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Re: md5 package summaries on ftp server (was Re: System integrity)



On Fri, Jun 25, 1999 at 03:55:20PM +1000, Brian May wrote:
> In article <19990624042828.A9338@ormond.unimelb.edu.au> you write:
> >> 
> >> 2. I would also get the maintainer/uploader to sign the [md5sums] file using
> >> PGP/GPG...
> >
> >Ideally - yes.  Practically - no. 
> 
> Why would it be impractical?
> 
> Of course, something like this wouldn't occur overnight, but you could have
> every new package contain a signed md5sum file, say from now, possibly
> making some package higher priority then others (eg essential packages),
> and the packages that don't yet contain this new feature - well that is
> no worse off then it currently is now...

Thats my point - it would require large changes that can't happen overnight.
(Changes to dinstall, dpkg, apt, etc). And besides - this sort of checking can 
be done allready (to a degree).

An md5sum is generated from every .deb file, as packaged by the maintainer,
and stored in the .dsc file the is uploaded with every package.  The .dsc
file is signed by the maintainer.  So you can verify the integrity of a .deb
file, and hence an md5sums file can be generated from the contents of that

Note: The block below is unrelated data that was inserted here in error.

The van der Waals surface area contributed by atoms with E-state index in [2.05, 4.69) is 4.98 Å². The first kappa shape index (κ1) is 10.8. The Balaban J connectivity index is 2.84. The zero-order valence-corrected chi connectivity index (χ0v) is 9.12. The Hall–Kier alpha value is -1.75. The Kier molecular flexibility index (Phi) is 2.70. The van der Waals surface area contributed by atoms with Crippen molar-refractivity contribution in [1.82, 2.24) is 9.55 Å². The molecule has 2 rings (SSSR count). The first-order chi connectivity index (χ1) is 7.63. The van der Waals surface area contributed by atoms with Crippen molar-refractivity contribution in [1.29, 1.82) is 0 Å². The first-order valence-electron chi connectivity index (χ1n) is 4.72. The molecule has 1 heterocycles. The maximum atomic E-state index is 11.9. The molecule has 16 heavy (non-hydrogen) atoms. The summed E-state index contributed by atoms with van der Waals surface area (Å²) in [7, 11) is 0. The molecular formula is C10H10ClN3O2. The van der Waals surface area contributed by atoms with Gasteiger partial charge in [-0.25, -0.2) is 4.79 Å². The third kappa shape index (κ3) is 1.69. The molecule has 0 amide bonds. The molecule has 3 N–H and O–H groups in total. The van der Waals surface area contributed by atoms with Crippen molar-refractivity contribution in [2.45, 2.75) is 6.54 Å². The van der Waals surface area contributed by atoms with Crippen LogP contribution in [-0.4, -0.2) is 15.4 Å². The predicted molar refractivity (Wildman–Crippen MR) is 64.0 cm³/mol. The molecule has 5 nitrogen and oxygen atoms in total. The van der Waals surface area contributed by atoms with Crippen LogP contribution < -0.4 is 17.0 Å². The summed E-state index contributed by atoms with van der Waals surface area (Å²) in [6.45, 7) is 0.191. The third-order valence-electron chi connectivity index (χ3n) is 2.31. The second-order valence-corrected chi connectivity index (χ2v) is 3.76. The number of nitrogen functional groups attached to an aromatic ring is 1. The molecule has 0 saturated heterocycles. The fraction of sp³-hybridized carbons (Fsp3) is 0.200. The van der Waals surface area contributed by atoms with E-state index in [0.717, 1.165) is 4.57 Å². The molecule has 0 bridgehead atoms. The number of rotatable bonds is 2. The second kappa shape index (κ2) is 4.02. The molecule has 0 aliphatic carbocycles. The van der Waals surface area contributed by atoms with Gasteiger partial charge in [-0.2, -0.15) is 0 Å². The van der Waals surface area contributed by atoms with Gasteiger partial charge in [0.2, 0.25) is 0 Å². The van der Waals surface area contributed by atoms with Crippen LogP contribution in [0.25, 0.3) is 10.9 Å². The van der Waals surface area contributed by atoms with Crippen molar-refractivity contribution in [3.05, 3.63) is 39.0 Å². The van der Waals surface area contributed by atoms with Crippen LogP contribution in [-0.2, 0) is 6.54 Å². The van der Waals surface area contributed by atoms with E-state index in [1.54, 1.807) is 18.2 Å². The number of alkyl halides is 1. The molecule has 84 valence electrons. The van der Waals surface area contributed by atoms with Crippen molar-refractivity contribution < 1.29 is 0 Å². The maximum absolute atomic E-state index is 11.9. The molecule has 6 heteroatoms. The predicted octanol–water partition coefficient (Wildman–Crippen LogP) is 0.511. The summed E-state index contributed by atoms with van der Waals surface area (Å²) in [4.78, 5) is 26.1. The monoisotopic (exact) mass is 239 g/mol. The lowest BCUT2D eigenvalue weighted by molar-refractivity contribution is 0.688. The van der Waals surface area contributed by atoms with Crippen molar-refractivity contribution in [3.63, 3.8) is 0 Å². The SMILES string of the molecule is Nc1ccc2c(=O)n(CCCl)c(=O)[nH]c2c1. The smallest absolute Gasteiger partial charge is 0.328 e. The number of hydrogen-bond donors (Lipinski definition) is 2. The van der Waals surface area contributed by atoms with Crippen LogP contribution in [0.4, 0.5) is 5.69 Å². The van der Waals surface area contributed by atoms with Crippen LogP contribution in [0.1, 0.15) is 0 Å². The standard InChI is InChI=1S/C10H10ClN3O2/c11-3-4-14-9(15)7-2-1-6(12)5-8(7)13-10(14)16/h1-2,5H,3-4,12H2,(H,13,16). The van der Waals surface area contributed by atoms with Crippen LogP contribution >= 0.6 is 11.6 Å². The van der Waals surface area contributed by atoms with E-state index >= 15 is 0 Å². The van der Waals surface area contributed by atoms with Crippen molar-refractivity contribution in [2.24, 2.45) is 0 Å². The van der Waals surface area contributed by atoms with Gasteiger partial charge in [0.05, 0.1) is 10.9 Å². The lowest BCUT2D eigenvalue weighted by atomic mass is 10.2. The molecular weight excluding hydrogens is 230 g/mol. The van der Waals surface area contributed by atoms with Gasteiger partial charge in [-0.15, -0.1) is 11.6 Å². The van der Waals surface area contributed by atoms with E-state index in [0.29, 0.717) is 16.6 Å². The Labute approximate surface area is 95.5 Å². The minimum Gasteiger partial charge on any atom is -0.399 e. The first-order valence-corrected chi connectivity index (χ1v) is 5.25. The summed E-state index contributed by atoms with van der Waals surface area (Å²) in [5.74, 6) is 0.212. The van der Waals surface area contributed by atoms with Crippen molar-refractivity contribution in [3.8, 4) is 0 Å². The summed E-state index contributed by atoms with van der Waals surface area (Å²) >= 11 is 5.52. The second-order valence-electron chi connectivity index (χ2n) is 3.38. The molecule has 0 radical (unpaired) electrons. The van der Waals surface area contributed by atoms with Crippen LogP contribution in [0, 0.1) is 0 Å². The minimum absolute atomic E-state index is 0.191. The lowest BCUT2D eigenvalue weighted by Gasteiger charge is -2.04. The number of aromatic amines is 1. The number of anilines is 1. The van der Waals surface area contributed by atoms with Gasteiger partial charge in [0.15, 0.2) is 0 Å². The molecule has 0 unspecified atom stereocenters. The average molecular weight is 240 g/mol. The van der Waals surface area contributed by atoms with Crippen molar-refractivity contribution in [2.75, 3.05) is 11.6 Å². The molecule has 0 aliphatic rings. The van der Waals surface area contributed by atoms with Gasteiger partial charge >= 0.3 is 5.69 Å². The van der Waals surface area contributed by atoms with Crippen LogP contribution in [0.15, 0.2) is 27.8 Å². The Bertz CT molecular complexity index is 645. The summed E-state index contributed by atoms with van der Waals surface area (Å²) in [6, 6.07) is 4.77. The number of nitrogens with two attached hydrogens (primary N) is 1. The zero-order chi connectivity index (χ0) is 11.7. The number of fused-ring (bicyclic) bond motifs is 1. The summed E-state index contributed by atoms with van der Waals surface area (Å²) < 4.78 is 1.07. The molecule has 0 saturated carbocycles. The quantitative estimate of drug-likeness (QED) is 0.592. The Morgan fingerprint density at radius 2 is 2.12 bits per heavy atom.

file and known to be valid.

> As I said before, signing the md5sums file has the advantage (IMHO),
> that you can securely check all non-config files on a system for any
> tampering. Of course somebody could tamper with your copy of PGP to
> produce false positives, but if that is really important, you can easily
> boot up from a known good floppy with a good copy of PGP, md5sum, and
> Debian signatures. In short - I think it would be worth it.
> 
> Maybe this could be done as well as automatically signing the entire
> package by the FTP site when it is uploaded - the maintainers
> signature says - yes, noone has tampered with any files in/from this
> package since I uploaded it, and the debian signature says - yes,
> this is a valid Debian package.
> 
> If this was to be used, I would suggest changing the debian signature
> with every release (eg potato) so that a particular package is
> "endorsed" to be valid for a particular release. Furthermore, if the
> private key for any early release gets comprimised, it doesn't have such
> a significant impact.
> 

That could be an interesting idea.....I like the sound of it...


Chris



-- 
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       As a computer, I find your faith in technology amusing.
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Reply with subject 'request key' for PGP public key.  KeyID 0xA9E087D5


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